Life-cycle funds such as Vanguard’s Target Retirement 2030 Fund mix asset classes within the investment portfolio based on age. As an investor approaches retirement, the fund shifts to more bonds than individual stocks to reduce investment risk and preserve capital.
Some investors may have a random asset allocation to hold a fixed amount of money in stocks, bonds, speculative stocks, and cryptocurrencies. These investors may sell and rebalance their portfolios when one asset class gets higher than the others. This strategy carries more risks and isn’t recommended for the everyday buy-and-hold investor.
Strategy Five: Growth Investing
Growth investing is one of the most popular investment styles that focus on increasing an investor’s return on investment through big companies poised for growth. These investors are looking for companies that are innovative and changing the future. These companies often have impressive returns.
Growth companies may be young or small companies who expect to increase earnings at a rate more significant than the average company in their industry or the overall market. They have excellent potential. These companies don’t generally offer dividends as they reinvest their earnings back into the company rather than paying shareholders. They are often expensive stocks to buy as investors value the companies and expect them to be worth a lot in the future. These companies may have newer technologies that put them ahead in the game.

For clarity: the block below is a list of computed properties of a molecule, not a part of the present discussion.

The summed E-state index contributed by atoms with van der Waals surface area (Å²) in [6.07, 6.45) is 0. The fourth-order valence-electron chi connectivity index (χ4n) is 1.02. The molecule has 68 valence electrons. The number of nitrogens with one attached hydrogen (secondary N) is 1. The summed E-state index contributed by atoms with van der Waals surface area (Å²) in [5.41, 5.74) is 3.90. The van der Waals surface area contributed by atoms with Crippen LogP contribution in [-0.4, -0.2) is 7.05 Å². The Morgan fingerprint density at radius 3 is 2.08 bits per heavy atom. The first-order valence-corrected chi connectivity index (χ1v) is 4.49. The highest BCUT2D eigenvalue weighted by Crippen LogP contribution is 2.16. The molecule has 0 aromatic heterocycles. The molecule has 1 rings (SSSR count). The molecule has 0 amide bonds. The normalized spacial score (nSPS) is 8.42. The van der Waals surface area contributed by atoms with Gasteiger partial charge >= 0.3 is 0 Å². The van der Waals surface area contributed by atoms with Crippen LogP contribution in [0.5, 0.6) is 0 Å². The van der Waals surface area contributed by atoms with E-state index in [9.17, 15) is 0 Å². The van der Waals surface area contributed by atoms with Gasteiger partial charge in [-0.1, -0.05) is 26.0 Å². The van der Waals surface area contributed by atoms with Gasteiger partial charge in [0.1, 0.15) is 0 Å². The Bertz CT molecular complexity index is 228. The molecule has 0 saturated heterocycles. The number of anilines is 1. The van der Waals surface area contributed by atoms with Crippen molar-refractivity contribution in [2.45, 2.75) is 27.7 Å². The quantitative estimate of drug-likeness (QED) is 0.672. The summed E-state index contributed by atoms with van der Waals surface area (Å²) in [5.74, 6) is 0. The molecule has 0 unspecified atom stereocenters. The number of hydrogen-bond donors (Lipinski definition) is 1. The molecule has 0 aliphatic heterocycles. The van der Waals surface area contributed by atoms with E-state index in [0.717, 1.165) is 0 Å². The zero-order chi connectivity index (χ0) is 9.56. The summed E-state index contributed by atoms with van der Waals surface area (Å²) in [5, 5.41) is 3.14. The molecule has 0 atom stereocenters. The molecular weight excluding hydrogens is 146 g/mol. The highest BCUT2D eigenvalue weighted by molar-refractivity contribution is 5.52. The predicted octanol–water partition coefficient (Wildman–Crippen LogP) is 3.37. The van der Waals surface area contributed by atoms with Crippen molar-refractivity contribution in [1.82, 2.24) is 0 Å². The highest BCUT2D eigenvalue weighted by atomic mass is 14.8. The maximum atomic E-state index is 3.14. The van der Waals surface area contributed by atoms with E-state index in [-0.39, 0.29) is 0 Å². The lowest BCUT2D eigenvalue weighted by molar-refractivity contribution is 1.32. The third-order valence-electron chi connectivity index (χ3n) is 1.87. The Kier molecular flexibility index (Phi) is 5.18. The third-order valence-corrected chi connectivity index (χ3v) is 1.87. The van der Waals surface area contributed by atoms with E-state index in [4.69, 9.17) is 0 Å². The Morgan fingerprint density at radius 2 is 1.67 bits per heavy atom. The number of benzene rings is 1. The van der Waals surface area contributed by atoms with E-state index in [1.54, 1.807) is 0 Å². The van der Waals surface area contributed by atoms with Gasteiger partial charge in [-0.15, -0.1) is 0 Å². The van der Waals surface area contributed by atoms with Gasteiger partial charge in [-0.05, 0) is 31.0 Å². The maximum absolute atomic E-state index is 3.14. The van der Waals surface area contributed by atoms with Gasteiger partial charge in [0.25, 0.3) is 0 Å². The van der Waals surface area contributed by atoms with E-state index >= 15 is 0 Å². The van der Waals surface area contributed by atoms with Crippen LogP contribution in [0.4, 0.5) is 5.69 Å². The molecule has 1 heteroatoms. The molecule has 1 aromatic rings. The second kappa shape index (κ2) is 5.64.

Growth investing can be risky as these companies may not have proven themselves in the world of business. These companies have great potential, but sometimes they fail. Growth investors need to understand historical earnings growth, forward earnings growth, profit margins, and return on equity when buying stock from growth companies.
Growth companies include Amazon (AMZ, Alphabet (GOOG), Apple, Facebook (FB), and more. You can diversify your growth investments by investing in growth companies via ETFs like the following and many more:
- Invesco’s NASDAQ ETF (QQQ)
- iShares Russell 1000 Growth ETF (IWF)
- Vanguard Growth ETF (VUG)
- ARK Innovation Fund (ARKK)
- iShares Biotechnology ETF (IBB)
Strategy Six: Value investing
Value investing is an investment strategy made popular by Warren Buffet. These investors like to buy stocks from good companies that are trading at less than their book value. Value investors believe that the market underestimates these stocks. These fluctuations in stock price motivate investors to buy stocks when no one else wants to own the company. Value investors see this as the company’s stock on sale.
The idea is that buying the stock at a lower price yields a larger return on the investment when you sell it. Value investors look for a low price-to-earnings ratio to show that the price is relatively undervalued compared to its earnings. They also like to see that the company has minimal debt and strong potential for revenue growth.